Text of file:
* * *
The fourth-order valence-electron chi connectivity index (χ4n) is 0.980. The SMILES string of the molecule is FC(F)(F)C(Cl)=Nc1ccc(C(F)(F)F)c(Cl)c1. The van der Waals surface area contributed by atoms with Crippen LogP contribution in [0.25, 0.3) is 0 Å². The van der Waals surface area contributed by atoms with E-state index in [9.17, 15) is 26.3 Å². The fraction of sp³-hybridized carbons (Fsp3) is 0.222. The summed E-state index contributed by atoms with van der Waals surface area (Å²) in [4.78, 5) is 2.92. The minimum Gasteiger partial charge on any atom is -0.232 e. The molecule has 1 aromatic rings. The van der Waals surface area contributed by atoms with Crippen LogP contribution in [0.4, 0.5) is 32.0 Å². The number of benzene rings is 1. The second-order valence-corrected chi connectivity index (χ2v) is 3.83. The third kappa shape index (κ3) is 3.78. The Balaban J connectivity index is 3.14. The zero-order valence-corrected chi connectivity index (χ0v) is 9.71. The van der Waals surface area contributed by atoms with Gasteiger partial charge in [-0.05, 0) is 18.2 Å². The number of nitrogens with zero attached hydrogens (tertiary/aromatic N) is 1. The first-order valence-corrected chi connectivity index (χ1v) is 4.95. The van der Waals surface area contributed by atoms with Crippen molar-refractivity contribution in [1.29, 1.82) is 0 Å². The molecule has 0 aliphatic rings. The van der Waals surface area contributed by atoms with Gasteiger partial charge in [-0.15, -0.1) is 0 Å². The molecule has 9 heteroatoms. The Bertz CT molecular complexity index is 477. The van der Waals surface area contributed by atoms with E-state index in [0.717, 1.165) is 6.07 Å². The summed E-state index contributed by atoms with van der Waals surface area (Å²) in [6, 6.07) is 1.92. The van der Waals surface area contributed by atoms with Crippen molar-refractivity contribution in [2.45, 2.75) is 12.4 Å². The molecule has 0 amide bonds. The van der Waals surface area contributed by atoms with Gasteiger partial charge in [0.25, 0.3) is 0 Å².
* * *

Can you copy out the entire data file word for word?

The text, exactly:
The fourth-order valence-electron chi connectivity index (χ4n) is 0.980. The SMILES string of the molecule is FC(F)(F)C(Cl)=Nc1ccc(C(F)(F)F)c(Cl)c1. The van der Waals surface area contributed by atoms with Crippen LogP contribution in [0.25, 0.3) is 0 Å². The van der Waals surface area contributed by atoms with E-state index in [9.17, 15) is 26.3 Å². The fraction of sp³-hybridized carbons (Fsp3) is 0.222. The summed E-state index contributed by atoms with van der Waals surface area (Å²) in [4.78, 5) is 2.92. The minimum Gasteiger partial charge on any atom is -0.232 e. The molecule has 1 aromatic rings. The van der Waals surface area contributed by atoms with Crippen LogP contribution in [0.4, 0.5) is 32.0 Å². The number of benzene rings is 1. The second-order valence-corrected chi connectivity index (χ2v) is 3.83. The third kappa shape index (κ3) is 3.78. The Balaban J connectivity index is 3.14. The zero-order valence-corrected chi connectivity index (χ0v) is 9.71. The van der Waals surface area contributed by atoms with Gasteiger partial charge in [-0.05, 0) is 18.2 Å². The number of nitrogens with zero attached hydrogens (tertiary/aromatic N) is 1. The first-order valence-corrected chi connectivity index (χ1v) is 4.95. The van der Waals surface area contributed by atoms with Crippen molar-refractivity contribution in [1.29, 1.82) is 0 Å². The molecule has 0 aliphatic rings. The van der Waals surface area contributed by atoms with Gasteiger partial charge in [-0.15, -0.1) is 0 Å². The molecule has 9 heteroatoms. The Bertz CT molecular complexity index is 477. The van der Waals surface area contributed by atoms with E-state index in [0.717, 1.165) is 6.07 Å². The summed E-state index contributed by atoms with van der Waals surface area (Å²) in [6, 6.07) is 1.92. The van der Waals surface area contributed by atoms with Crippen molar-refractivity contribution in [2.45, 2.75) is 12.4 Å². The molecule has 0 amide bonds. The van der Waals surface area contributed by atoms with Gasteiger partial charge in [0.25, 0.3) is 0 Å².